The graphics are also very good, although Kalas never looks quite as cool as he does on the game’s box. The backgrounds are enough to prove that the age of pre-rendered still lives strong. However, there is no scrolling in the various game areas, meaning that you always see the *whole* area (making the party quite difficult to control when it looks abouthalf an inch big). Also, the character portraits (those that appear during the dialogs and in the menu screens) can be quite sketchy at times, and hardly fit with the elaborate beauty found everywhere else. The combat animations for the “finisher” moves are long, fluid, flashy, and always impressive.
Ok, it has to be said: the combat style will annoy a few people. The card-using, pseudo-turn-based system is focused vaguely on strategy, and a lot on luck. It also relies way too much on speed, as you have to execute your combos very quickly before your turn is over (which can make fast-moving characters like Savyna almost unplayable). Combat involves the top 3 members of your party and up to 3 enemies. Another annoying combat thing is the way element-based Magnus are handled. First off, it’s separated into 3 couples of opposing elements: fire and water, light and darkness, wind and time (someone please explain to me how these two can be considered opposing forces?). Elemental damage can be blocked *only* with defense of the opposed element, and elemental defense can *only* block attacks of the opposed element. Basically, this means that you can’t block an elemental attack unless you: 1- Know what type of energy the opponent is using (which isn’t always obvious when the monster isn’t shrouded in flames or something), 2- Be lucky enough to draw defense cards of the appropriate type, and 3- Be fast enough to counteract each attack with the matching defense card (and good luck if you,re trying to oncentrate on creating a defense combo as well). This also means that your Magnificent-shield-of-shining-light-of-doomzor is useless against anything but darkness-based attacks.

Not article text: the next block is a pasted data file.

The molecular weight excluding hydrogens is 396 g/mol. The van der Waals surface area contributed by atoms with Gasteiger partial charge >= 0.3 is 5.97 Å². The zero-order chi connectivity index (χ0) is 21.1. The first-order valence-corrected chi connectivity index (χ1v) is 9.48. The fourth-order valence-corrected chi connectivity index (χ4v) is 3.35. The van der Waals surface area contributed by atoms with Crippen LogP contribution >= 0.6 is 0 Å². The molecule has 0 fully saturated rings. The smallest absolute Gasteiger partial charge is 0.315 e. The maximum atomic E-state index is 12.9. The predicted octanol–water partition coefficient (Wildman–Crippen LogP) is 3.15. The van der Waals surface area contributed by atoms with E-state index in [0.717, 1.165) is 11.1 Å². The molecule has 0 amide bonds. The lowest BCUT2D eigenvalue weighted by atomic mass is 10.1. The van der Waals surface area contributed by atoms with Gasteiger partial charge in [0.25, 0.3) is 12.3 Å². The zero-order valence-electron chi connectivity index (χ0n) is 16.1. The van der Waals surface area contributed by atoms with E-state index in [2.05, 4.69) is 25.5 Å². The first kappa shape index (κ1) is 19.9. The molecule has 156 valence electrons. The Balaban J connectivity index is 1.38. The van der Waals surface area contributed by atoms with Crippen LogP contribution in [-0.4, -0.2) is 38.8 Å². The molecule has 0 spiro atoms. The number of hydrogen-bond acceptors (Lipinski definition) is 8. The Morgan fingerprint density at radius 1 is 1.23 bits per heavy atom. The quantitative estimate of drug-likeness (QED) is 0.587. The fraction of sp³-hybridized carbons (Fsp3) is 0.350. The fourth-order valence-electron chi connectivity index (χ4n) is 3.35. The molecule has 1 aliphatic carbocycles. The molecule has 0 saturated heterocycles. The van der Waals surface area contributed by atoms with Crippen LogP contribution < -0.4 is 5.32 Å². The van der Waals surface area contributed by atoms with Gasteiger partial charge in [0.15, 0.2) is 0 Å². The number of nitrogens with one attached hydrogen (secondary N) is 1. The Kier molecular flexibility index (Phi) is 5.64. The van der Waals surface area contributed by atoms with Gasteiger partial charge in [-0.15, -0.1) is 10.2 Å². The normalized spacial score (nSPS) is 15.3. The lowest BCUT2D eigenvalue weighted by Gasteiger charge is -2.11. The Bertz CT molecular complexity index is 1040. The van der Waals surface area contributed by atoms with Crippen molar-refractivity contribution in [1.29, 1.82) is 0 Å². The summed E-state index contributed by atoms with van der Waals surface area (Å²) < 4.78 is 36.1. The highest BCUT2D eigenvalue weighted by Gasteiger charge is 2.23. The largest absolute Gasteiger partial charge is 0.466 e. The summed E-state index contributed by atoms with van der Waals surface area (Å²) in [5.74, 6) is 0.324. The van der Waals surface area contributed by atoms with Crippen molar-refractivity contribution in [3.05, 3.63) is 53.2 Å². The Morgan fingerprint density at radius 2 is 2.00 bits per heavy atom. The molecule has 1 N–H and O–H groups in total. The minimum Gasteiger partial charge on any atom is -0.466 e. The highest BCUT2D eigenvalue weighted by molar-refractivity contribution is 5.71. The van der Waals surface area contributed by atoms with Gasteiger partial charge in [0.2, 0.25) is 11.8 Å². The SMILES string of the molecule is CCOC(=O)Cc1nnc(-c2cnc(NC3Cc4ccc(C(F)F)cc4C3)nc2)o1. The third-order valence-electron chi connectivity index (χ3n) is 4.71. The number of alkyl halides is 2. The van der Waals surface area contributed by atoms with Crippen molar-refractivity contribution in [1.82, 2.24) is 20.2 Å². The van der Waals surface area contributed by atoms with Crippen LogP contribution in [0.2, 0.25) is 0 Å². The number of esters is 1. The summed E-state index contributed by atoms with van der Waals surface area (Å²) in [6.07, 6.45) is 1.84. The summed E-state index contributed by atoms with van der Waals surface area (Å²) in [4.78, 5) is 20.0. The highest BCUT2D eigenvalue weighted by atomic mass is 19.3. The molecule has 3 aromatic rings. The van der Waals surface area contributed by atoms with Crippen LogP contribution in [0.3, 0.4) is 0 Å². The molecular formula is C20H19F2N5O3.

In addition to the combos you create by combining your cards’ “Spirit numbers” in a certain poker-like order, some Magnus can only be found by using some specific combinations of cards in battle. While some of those combinations are intuitive and can be deduced with either sheer logic or the cards’ description texts, others take a vast amount of luck and guesswork. This also means that you won’t discover all the Magnus in the game before a long, long time, which somewhat adds to the game’s replay value. Note that I said “in battle”, meaning that you also have to make sure you don’t get killed (or don’t kill your enemies too quickly) while you’re guessing. Most healing items also fall under that category, and can only be used while you’re facing hordes of monsters. However, these items also stay in your inventory after they’re used giving you some time to try them out. They also change over time: for instance, milk will turn to yogurt, and eventually into cheese. However, you won’t be noticed of these changes unless you have a specific item (obtainable only with one of the aforementionned combos, and turns into something useless with time); in other words, it’s not uncommon to keep a fruit in your inventory for healing purposes, and end up with a Rotten Fruit in your hand just when you’re facing a boss.
So, Baten Kaitos in a few short words? A bastion of hope in a genre that can seem to have sold out to PlayStation lately. Excellent game with a lot of innovative elements, but not for everyone. I liked it, though!
Note – This review was originally published on the old Winterwind Productions site in March, 2005, prior to our switch to WordPress in 2020.